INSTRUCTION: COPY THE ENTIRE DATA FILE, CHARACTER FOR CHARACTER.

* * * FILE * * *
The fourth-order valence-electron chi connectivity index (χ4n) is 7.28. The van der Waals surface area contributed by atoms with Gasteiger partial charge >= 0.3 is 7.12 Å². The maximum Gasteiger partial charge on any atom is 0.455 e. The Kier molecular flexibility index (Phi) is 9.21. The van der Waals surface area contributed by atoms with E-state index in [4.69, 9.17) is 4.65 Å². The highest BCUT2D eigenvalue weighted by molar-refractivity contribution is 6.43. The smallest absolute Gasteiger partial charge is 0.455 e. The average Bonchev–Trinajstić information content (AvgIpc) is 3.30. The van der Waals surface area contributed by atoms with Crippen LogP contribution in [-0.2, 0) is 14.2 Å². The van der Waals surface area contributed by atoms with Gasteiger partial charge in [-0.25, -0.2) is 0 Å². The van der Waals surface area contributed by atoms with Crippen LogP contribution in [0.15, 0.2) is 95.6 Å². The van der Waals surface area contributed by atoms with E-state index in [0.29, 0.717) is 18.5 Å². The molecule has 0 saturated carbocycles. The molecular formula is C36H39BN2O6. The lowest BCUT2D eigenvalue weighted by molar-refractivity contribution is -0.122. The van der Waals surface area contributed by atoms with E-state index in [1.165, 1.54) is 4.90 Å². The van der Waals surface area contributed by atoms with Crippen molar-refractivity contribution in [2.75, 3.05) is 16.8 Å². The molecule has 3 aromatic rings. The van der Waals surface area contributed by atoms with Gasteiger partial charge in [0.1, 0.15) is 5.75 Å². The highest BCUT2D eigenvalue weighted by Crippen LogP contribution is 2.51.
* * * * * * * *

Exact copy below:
The fourth-order valence-electron chi connectivity index (χ4n) is 7.28. The van der Waals surface area contributed by atoms with Gasteiger partial charge >= 0.3 is 7.12 Å². The maximum Gasteiger partial charge on any atom is 0.455 e. The Kier molecular flexibility index (Phi) is 9.21. The van der Waals surface area contributed by atoms with E-state index in [4.69, 9.17) is 4.65 Å². The highest BCUT2D eigenvalue weighted by molar-refractivity contribution is 6.43. The smallest absolute Gasteiger partial charge is 0.455 e. The average Bonchev–Trinajstić information content (AvgIpc) is 3.30. The van der Waals surface area contributed by atoms with Crippen LogP contribution in [-0.2, 0) is 14.2 Å². The van der Waals surface area contributed by atoms with Gasteiger partial charge in [-0.25, -0.2) is 0 Å². The van der Waals surface area contributed by atoms with Crippen LogP contribution in [0.15, 0.2) is 95.6 Å². The van der Waals surface area contributed by atoms with E-state index in [0.29, 0.717) is 18.5 Å². The molecule has 0 saturated carbocycles. The molecular formula is C36H39BN2O6. The lowest BCUT2D eigenvalue weighted by molar-refractivity contribution is -0.122. The van der Waals surface area contributed by atoms with E-state index in [1.165, 1.54) is 4.90 Å². The van der Waals surface area contributed by atoms with Crippen molar-refractivity contribution in [2.75, 3.05) is 16.8 Å². The molecule has 3 aromatic rings. The van der Waals surface area contributed by atoms with Gasteiger partial charge in [0.1, 0.15) is 5.75 Å². The highest BCUT2D eigenvalue weighted by Crippen LogP contribution is 2.51.